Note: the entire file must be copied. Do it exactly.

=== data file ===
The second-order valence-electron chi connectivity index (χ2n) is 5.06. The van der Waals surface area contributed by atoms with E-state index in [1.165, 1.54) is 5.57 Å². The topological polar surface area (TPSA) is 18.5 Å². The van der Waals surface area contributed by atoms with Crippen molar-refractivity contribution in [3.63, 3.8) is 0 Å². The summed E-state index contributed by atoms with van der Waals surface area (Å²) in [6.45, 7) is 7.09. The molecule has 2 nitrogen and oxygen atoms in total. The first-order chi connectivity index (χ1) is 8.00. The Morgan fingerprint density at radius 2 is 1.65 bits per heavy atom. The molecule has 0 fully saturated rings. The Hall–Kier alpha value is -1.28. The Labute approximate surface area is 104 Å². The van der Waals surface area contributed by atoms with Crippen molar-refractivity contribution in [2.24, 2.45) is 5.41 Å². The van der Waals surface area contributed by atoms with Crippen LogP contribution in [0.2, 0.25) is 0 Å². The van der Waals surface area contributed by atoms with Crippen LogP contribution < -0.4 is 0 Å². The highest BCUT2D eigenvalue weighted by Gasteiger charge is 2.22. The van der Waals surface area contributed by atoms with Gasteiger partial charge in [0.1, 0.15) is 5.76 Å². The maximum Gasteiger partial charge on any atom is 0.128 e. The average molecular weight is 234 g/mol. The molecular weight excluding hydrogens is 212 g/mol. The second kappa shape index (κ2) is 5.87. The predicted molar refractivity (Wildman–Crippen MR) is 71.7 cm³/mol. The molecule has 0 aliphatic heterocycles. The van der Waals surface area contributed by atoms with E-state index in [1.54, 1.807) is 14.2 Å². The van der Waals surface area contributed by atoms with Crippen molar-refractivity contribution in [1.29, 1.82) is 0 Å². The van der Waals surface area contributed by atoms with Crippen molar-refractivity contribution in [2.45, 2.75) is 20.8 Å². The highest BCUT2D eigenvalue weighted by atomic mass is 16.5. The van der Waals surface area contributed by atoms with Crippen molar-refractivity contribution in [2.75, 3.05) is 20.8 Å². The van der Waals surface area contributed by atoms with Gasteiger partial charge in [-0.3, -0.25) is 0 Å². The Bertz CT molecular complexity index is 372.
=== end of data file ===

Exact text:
The second-order valence-electron chi connectivity index (χ2n) is 5.06. The van der Waals surface area contributed by atoms with E-state index in [1.165, 1.54) is 5.57 Å². The topological polar surface area (TPSA) is 18.5 Å². The van der Waals surface area contributed by atoms with Crippen molar-refractivity contribution in [3.63, 3.8) is 0 Å². The summed E-state index contributed by atoms with van der Waals surface area (Å²) in [6.45, 7) is 7.09. The molecule has 2 nitrogen and oxygen atoms in total. The first-order chi connectivity index (χ1) is 8.00. The Morgan fingerprint density at radius 2 is 1.65 bits per heavy atom. The molecule has 0 fully saturated rings. The Hall–Kier alpha value is -1.28. The Labute approximate surface area is 104 Å². The van der Waals surface area contributed by atoms with Crippen molar-refractivity contribution in [2.24, 2.45) is 5.41 Å². The van der Waals surface area contributed by atoms with Crippen LogP contribution in [0.2, 0.25) is 0 Å². The van der Waals surface area contributed by atoms with Crippen LogP contribution < -0.4 is 0 Å². The highest BCUT2D eigenvalue weighted by Gasteiger charge is 2.22. The van der Waals surface area contributed by atoms with Gasteiger partial charge in [0.1, 0.15) is 5.76 Å². The maximum Gasteiger partial charge on any atom is 0.128 e. The average molecular weight is 234 g/mol. The molecular weight excluding hydrogens is 212 g/mol. The second kappa shape index (κ2) is 5.87. The predicted molar refractivity (Wildman–Crippen MR) is 71.7 cm³/mol. The molecule has 0 aliphatic heterocycles. The van der Waals surface area contributed by atoms with E-state index in [1.54, 1.807) is 14.2 Å². The van der Waals surface area contributed by atoms with Crippen molar-refractivity contribution in [1.29, 1.82) is 0 Å². The van der Waals surface area contributed by atoms with Crippen molar-refractivity contribution in [2.45, 2.75) is 20.8 Å². The highest BCUT2D eigenvalue weighted by atomic mass is 16.5. The van der Waals surface area contributed by atoms with Crippen molar-refractivity contribution in [2.75, 3.05) is 20.8 Å². The van der Waals surface area contributed by atoms with Gasteiger partial charge in [-0.3, -0.25) is 0 Å². The Bertz CT molecular complexity index is 372.